Burned Alpacas Hospitalized for Four Months Finally Go Home

UC Davis veterinarians visit burned alpacas
(clockwise from lower left) Dr. Julie Dechant, Dean Michael Lairmore, Large Animal Clinic Director Dr. Bret McNabb, and Chief Veterinary Medical Officer Dr. Jane Sykes visit with Apple Jack and Jasper during their hospitalization.

Burned Alpacas Hospitalized for Four Months Finally Go Home

two alpacas in a barn stall at UC Davis veterinary hospital
Alpacas Apple Jack (left) and Jasper await discharge from the UC Davis veterinary hospital.

Average stay in the hospital for the more than 50,000 animals that UC Davis treats every year is less than a week. It is a rare occurrence for an animal to be hospitalized for four months, but two alpacas that the UC Davis veterinary hospital’s Large Animal Clinic treated this fall did just that. Apple Jack and Jasper became household names at the hospital, being seen by nearly every fourth-year veterinary student who had a large animal rotation. The students and technicians even decorated their barn stall for the holidays.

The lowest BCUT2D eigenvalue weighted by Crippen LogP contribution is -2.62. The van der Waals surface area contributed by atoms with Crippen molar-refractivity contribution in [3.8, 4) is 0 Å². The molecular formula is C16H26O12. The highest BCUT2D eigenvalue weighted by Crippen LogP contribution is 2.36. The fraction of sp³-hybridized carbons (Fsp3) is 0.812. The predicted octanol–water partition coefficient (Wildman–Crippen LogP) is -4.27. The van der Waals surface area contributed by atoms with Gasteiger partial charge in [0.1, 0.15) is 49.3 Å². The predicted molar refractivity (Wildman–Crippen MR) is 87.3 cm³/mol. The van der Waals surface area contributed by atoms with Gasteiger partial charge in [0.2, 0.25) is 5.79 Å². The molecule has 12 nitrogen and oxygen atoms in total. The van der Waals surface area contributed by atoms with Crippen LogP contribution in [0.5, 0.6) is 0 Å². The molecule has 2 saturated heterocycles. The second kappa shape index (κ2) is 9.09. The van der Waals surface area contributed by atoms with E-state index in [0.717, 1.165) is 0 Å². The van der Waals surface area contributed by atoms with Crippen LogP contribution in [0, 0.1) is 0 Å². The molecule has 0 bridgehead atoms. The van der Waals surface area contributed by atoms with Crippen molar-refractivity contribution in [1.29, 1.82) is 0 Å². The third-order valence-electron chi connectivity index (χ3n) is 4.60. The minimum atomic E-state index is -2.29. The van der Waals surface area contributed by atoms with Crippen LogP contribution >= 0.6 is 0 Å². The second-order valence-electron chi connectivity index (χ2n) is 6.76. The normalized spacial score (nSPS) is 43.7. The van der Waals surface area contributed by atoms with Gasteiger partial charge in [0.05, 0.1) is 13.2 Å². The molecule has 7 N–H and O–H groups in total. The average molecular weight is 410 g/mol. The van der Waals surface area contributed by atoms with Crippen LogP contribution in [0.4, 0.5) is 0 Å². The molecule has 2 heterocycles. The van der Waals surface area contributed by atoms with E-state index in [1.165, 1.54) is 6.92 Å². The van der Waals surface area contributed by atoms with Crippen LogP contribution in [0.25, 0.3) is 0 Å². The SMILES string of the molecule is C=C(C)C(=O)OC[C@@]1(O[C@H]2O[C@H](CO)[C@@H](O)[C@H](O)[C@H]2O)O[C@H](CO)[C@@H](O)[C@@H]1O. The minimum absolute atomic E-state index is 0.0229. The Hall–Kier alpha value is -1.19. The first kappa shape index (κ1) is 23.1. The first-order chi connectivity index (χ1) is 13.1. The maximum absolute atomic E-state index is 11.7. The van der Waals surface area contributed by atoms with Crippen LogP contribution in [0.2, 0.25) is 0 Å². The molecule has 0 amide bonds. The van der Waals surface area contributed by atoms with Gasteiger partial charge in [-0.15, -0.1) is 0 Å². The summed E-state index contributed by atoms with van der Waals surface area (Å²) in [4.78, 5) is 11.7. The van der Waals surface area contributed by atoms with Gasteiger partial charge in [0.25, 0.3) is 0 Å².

Recently, the alpacas were finally well enough to discharge after suffering burns in the LNU Lightning Complex Fire.

Apple Jack sustained the worst injuries of the two, with his burns being characterized as 4th degree, meaning exposure and loss of bone on his feet. This required daily wound care for nearly three months until his feet healed sufficiently to be maintained without bandages. His veterinarian, Dr. Julie Dechant, pointed to Apple Jack’s resiliency and positive spirit throughout that kept him and his care team moving toward a successful outcome.

alpaca being loaded into trailer at UC Davis veterinary hosptial
Dr. Julie Dechant (right) helps load Apple Jack into the trailer.

Jasper had an easier go of recovery, but nonetheless suffered substantial burns to his feet also. He was able to heal in about one month but stayed with Apple Jack as his companion throughout the hospitalization to boost his spirits. The Large Animal Clinic encourages companion animals to stay with their hospitalized herd members if their presence does not interfere with care. Jasper’s companionship seemed to keep Apple Jack positive, so the two stayed together all four months.

Their owner praised the team’s “phenomenal job” in caring for the two and was happy to see that the team “stuck with them and encouraged us they would make it.”

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